After Sri Lanka banned the use of the face veil in the aftermath of the Easter day bomb blasts, there was widespread criticism against the use of the veil or the niqab.
Then came a decision by a progressive Muslim organisation based in Kerala. The Muslim Education Society banned the face veil in its 150-odd campuses, a decision that was applauded across the country.
Time and again, the face veil has been seen as a security concern worldwide. Because with the face veil on, the police and the public find it hard to identify the person behind the veil. So in these cases, they are forced to ask the person to lift the veil.
The basic concern is that the veil makes it easy for anyone to stay anonymous in the public space.
If you think of it, this also negates the point of putting up CCTV cameras in crowded places.
But, security concerns aside, a face veil can act like a barrier in everyday life, especially in human relationships, because you cannot see the face of the person you’re speaking to.
Don’t we shake hands with the people we meet and make eye contact? The face veil comes in the way of that basic courtesy.
Because of factors like these, several movements have taken shape to restrict women from wearing the headscarf. In fact, momentum for it has been growing wide and fast in Europe for over a decade now. And countries like the Netherlands, France and Belgium have already banned the face veil in public spaces.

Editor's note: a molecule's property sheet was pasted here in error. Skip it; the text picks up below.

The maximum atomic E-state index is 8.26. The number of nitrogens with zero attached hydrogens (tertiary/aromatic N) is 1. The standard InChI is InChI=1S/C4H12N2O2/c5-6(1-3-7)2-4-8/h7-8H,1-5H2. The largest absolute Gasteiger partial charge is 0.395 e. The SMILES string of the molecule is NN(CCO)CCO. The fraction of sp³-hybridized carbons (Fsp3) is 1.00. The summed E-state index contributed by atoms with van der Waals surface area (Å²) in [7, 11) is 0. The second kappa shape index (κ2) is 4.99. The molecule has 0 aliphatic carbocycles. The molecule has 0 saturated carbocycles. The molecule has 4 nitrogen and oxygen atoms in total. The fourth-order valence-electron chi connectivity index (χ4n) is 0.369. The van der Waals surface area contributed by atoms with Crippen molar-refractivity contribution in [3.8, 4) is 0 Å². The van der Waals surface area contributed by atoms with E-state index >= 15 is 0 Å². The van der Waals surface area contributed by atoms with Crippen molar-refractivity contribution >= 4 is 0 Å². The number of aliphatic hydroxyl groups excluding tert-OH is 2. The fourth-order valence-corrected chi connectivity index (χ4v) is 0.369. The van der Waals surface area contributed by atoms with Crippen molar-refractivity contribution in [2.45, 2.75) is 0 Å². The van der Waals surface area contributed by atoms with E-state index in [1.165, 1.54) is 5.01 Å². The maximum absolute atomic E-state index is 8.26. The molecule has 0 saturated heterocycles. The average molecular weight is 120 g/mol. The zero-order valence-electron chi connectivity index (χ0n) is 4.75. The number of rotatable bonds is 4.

But there’s also a progressive wing that sees the face veil, in its modern avatar, as a symbol of religious freedom and empowerment.
We could see this during the 2016 US presidential election when posters of a woman in burqa were a regular feature.
The people who subscribe to this view see the ban as an encroachment on the right of public expression of faith or plain anti-Muslim.
The legislation that came about in countries like Denmark were seen by some as a symptom of rising Islamophobia and right-wing propaganda.
These concerns were fuelled by radical steps like the overnight ban of the burqa or legislation that penalised wearing the burqa in public places.
The fact that there were no public protests in Sri Lanka after the ban is illuminating. Because it exemplifies the fact that the community probably realises that face veils should go.
Here, in India, the Shiv Sena called for a ban, too. But don’t you think that such a delicate matter would be best left to the community to debate, discuss, and take a call on, or do you think it should be banned outright?
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